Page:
Homemade Veggie Stock - Making the Most of Food Waste

As you may know, this year I have been dedicating myself to going Meatless on Mondays (#MeatlessMonday) and the one thing I noticed was just how many veggie scraps were winding up festering in my garbage.

A lot of people use their veggie scraps for compost--which is a great solution!--but unfortunately living in an apartment I'm not able to do that.

What AM I able to do? Make a delicious, luscious broth out of all those veggie scraps! With all the veggie stock I was going through, it was a cost effective way to solve both problems. Saving money, utilizing food waste, and creating something insanely tasty in the process.

Half the time the broth itself is SO flavorful, that I simply throw in a can of tomatoes, some vegetable pieces, and some salt and pepper and I have a perfectly wonderful vegetable soup.

It's super simple, and I've gotten it down to a science--At the beginning of the week I use a gallon size ziplock bag to start collecting my scraps. This can be anything: peels, end pieces, cores, and from both fruits AND veggies or fresh herbs. I store it in the freezer so the veggies stay fresh and don't mold or take up room in the fridge.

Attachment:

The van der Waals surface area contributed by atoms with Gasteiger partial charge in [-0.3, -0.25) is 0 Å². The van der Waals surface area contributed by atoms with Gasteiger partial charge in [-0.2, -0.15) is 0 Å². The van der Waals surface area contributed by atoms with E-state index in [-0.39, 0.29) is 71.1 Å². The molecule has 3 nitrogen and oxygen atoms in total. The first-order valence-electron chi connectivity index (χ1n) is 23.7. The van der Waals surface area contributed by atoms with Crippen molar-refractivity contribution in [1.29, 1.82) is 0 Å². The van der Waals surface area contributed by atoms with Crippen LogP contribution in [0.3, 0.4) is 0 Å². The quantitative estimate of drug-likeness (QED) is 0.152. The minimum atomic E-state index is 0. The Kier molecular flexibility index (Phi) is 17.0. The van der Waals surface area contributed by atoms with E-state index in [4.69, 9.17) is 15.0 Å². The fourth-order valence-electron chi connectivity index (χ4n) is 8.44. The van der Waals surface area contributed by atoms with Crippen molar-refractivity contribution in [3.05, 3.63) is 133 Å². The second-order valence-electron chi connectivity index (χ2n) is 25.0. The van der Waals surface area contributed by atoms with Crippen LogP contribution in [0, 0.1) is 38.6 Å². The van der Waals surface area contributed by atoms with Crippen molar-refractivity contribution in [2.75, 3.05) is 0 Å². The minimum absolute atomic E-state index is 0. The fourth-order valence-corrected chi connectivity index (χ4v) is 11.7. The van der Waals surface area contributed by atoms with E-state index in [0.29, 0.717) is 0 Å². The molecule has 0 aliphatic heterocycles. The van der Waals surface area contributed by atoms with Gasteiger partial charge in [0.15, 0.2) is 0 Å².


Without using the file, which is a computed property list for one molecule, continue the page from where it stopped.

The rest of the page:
Homemade tortellini soup, using the scrap stock base

By the end of the week the bag is full, and into the crock pot it goes with whatever extras I have on hand. I've found that peppers give the broth a great rich flavor, and potato peels give it a bit more thickness. 

Here's my "recipe" but it truly is more of a guide.

Homemade Scrap Vegetable Stock
  • 1 gallon bag full of vegetable scraps
  • Garlic (whatever you have on hand, I use about 4 cloves)
  • 1 tbsp black peppercorns
  • 3 tbsp salt, or more to taste
  • 1 tbsp spices (I like herbs de provance or Italian seasoning, whatever you like!)
  • Any additional pieces of the following: carrots, onions, celery
  • Enough water to cover the contents by a half inch

Slow Cooker: If using a slow cooker, simply put all ingredients in your pot and stir. Cook on low for 8 hours, until vegetables are soft and have released their flavor. Taste--the broth should not be watery. If it is, cook on high an additional hour, adding any herbs or spices you'd like.

Stovetop: If using a stovetop, put all ingredients into a large stock pot and stir. Bring to a boil, then simmer for an hour, or until the vegetables are soft and have released their flavor. If the broth tastes watery, continue to simmer until reduced, adding any herbs or spices you'd like.

Once fully cooked, strain the broth. I use a potato masher to really squish the veggies down and release all the juice. Pour strained broth into mason jars and freeze or keep in the fridge for up to 5 days. Use in soups, stews, or as a flavor enhancer for your sauces!